As a consumer, I'm a huge fan of Groupon (GRPN). I'm stingy with my expenditures, and I have a hard time turning down a good bargain. So it's uncommon for a week to go by without my using at least one Groupon, which -- along with a growing roster of competitors -- has no shortage of too-good-to-be-true bargains.
As an investor, however, I'm not such a fan of Groupon stock. The competition is simply too intense, and the cost of acquiring new customers has grown too high. Moreover, I'm still not convinced that Groupon actually manages to add value for its clients. The concept of developing loyal customers doesn't seem to jibe with the reality of how consumers use the daily deal coupons.
So, when the company was gearing up for a high-profile initial public offering last year, I was far, far away. I was actually tempted to short Groupon stock once it started trading, but ultimately didn't have the stomach for the risk involved -- a decision I've come to regret. When the company got into hot water recently over some aggressive accounting treatments and was forced to restate results, I wasn't all that surprised.
This may seem to be a strange introduction to a column about ETFs, but there is indeed a pretty interesting connection. Groupon's latest misstep, which resulted in a significant decline in the stock price, is an excellent illustration of investment thesis behind the AdvisorShares Active Bear ETF (HDGE), an actively managed fund that utilizes forensic accounting principles in an attempt to identify stocks that are more likely to be on a collision course with unmet expectations.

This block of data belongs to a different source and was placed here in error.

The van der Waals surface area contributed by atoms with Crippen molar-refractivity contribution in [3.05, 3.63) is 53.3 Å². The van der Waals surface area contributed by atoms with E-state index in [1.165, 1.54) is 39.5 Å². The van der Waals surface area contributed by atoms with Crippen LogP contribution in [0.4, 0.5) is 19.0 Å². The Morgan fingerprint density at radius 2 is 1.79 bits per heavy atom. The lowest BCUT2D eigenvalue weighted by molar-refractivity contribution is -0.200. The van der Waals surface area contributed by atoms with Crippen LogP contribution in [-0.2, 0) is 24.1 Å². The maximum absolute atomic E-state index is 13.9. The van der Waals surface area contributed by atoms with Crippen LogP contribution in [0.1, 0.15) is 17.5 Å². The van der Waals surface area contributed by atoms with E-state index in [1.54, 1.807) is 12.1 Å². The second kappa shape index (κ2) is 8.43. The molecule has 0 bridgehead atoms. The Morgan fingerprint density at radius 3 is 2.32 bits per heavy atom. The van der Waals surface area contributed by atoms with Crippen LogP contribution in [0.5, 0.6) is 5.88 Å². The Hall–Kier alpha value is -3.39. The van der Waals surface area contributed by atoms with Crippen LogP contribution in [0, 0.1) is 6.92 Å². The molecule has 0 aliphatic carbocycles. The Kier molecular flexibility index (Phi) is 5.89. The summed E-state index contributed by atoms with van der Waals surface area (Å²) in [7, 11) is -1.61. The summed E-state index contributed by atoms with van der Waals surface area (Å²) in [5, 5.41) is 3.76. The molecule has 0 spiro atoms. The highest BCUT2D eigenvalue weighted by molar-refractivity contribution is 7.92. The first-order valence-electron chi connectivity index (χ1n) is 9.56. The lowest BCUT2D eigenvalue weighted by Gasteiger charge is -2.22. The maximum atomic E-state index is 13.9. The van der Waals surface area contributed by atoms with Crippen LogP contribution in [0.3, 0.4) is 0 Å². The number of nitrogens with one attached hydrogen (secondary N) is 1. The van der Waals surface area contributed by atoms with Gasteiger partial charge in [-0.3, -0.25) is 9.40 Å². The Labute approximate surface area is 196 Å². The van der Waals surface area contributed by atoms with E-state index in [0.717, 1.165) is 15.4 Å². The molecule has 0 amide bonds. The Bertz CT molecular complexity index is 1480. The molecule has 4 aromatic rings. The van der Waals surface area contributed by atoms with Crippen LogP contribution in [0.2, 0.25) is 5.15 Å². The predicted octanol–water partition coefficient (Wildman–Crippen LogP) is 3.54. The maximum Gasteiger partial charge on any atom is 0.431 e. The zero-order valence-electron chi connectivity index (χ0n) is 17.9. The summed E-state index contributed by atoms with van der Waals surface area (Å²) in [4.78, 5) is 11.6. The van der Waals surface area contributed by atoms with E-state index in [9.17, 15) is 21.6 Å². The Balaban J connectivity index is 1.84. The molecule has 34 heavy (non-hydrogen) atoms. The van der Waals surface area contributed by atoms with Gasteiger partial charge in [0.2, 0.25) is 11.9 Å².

In other words, HDGE screens for stocks that the managers suspect may be painting an overly bright picture of their operations -- using accounting conventions to mask the deterioration of a business. The nuts and bolts of the strategy are a bit complex, but the objective is simple: identifying the stocks that could have a rough patch ahead when the true nature of their operations is revealed.
Groupon proves there is something to this methodology. If you're able to identify companies that are being aggressive with their accounting practices before the rest of the market does (or before they 'fess up on their own), there can be a nice opportunity for profit. Groupon shares plunged shortly after news broke that the company would restate financials, as is often the case. So there's obvious value to having a short position in such stocks -- which is exactly what HDGE sets out to do.
There are, of course, some limitations to such a fund. HDGE is 100% short, which means it will generally get pummeled in bull markets. Also, there is no guaranteed way to identify the companies that are covering up a deteriorating business with accounting gymnastics. To be clear, HDGE isn't aiming to find companies that are cooking the books but, rather, those that are being aggressive within the limits of the law.
With that said, there are a couple of potentially interesting ways to use HDGE within a portfolio. Those who expect a rough patch ahead might find this ETF to be a handy tool for betting on a broad stock market decline. You could, for instance, utilize HDGE instead of an inverse ETF that offers short exposure to the broad market. The fund could also be coupled with a long ETF with the goal of generating alpha through a "market neutral" strategy. Or a small position in HDGE could be used as a partial stock market hedge in a longer-term portfolio, helping to smooth out overall volatility as a result of the strong negative correlation with traditional equity exposure.
Groupon's latest hijinks, therefore, serve as just further proof that there's an ETF for just about everything nowadays.